According to Gunnlaugsson, creditors worked diligently for having Iceland joining the European Union, EU, which would have forced Iceland to follow the bailout path of the euro-crisis countries. This would have forced Iceland to “pay all creditors in full and the whole overhang, not only at full price but at the overprice inherent in the creditors’ paper profit being financed by the Icelandic public through loans. This would have left Icelanders with the debt and no mercy shown. For this government this was always out of the question.”
I am somewhat at loss to understand the remarks about overprice etc. so I leave it to the reader to find the logic here. I am also unaware that creditors have been trying to drag Iceland into EU but they prime minister may well know more on this than mere mortals.
When the road towards the EU had been closed, stated Gunnlaugsson, the government told the representatives of the winding-up boards and the hedge funds that it could not wait any longer. Action will be taken in the following weeks and they will bring the state hundreds of billions of króna, he said.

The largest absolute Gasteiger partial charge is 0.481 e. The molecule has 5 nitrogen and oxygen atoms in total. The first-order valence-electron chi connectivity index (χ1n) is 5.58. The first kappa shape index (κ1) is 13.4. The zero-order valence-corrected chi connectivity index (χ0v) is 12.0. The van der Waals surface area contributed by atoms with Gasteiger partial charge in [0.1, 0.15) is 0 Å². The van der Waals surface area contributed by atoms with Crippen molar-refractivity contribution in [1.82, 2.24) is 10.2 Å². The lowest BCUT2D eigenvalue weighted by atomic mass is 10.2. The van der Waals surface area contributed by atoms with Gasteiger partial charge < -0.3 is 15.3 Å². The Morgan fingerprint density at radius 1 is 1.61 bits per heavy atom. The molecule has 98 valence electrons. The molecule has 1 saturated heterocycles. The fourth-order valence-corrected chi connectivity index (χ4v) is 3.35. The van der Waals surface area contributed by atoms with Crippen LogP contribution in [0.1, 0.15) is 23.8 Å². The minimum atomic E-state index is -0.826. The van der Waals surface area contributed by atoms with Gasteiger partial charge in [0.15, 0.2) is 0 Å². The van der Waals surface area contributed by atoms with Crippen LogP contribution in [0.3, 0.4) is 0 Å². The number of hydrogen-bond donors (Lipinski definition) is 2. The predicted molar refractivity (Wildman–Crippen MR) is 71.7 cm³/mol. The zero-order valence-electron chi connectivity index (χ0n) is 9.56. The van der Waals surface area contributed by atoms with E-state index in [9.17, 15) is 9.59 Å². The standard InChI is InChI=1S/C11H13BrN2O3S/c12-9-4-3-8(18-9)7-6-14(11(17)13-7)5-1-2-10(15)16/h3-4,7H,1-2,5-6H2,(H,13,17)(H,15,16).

Again, it is difficult to marry this statement with facts. Just recently, the government sent a letter to the EU, apparently intending to break off negotiations. However, the EU says nothing has changed. According to Icelandic officials briefing foreign diplomats in Iceland the letter does not materially change anything. And so on. Linking the recent moves on the EU and the government driving a harder bargain is not obvious, to say the very least.
The need to act
Gunnlaugsson claims the creditors are not putting forth any realistic solution, which now forces the government to act on lifting capital controls. The plan is to do it before the Parliament’s summer recess. – No mention here of winding-up boards sending composition drafts to the CBI without getting answers.
As often pointed out on Icelog it is clear that government advisers have for over a year been trying to come up with a plan that could suit the two coalition leaders. Tax is one of the points of disagreement: the prime minister wants to make money on the estates; Benediktsson wants to lift the capital controls according to practice in other countries.
It might be difficult to join Benediktsson’s many statements on orderly lifting to the Progressive’s money making scheme. Politically, the Independence party does not feel it owes much to the other coalition party after Benediktsson masterminded the “correction,” Gunnlaugsson’s great election promise of debt relief.